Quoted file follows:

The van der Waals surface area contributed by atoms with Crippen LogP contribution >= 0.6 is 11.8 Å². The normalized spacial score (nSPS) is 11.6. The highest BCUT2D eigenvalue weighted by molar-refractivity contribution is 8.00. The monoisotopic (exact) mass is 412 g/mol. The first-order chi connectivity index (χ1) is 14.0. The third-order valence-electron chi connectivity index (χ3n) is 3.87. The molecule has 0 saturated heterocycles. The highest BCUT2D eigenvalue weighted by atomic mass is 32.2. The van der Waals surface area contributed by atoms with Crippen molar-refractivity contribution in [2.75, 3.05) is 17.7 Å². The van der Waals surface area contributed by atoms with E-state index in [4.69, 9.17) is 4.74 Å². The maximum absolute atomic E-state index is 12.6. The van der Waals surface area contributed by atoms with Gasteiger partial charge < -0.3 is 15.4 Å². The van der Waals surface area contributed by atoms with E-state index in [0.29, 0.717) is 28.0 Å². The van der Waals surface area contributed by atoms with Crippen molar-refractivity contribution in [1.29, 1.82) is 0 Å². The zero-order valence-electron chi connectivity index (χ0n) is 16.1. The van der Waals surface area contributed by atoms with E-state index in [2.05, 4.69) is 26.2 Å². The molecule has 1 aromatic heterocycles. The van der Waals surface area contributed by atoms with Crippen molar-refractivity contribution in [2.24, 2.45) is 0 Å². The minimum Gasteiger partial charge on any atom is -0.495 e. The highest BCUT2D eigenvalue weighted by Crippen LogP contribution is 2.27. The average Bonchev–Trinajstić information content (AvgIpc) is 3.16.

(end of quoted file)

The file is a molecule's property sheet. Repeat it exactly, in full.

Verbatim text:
The van der Waals surface area contributed by atoms with Crippen LogP contribution >= 0.6 is 11.8 Å². The normalized spacial score (nSPS) is 11.6. The highest BCUT2D eigenvalue weighted by molar-refractivity contribution is 8.00. The monoisotopic (exact) mass is 412 g/mol. The first-order chi connectivity index (χ1) is 14.0. The third-order valence-electron chi connectivity index (χ3n) is 3.87. The molecule has 0 saturated heterocycles. The highest BCUT2D eigenvalue weighted by atomic mass is 32.2. The van der Waals surface area contributed by atoms with Crippen molar-refractivity contribution in [2.75, 3.05) is 17.7 Å². The van der Waals surface area contributed by atoms with E-state index in [4.69, 9.17) is 4.74 Å². The maximum absolute atomic E-state index is 12.6. The van der Waals surface area contributed by atoms with Gasteiger partial charge < -0.3 is 15.4 Å². The van der Waals surface area contributed by atoms with E-state index in [0.29, 0.717) is 28.0 Å². The van der Waals surface area contributed by atoms with Crippen molar-refractivity contribution in [1.29, 1.82) is 0 Å². The zero-order valence-electron chi connectivity index (χ0n) is 16.1. The van der Waals surface area contributed by atoms with E-state index in [2.05, 4.69) is 26.2 Å². The molecule has 1 aromatic heterocycles. The van der Waals surface area contributed by atoms with Crippen molar-refractivity contribution in [2.24, 2.45) is 0 Å². The minimum Gasteiger partial charge on any atom is -0.495 e. The highest BCUT2D eigenvalue weighted by Crippen LogP contribution is 2.27. The average Bonchev–Trinajstić information content (AvgIpc) is 3.16.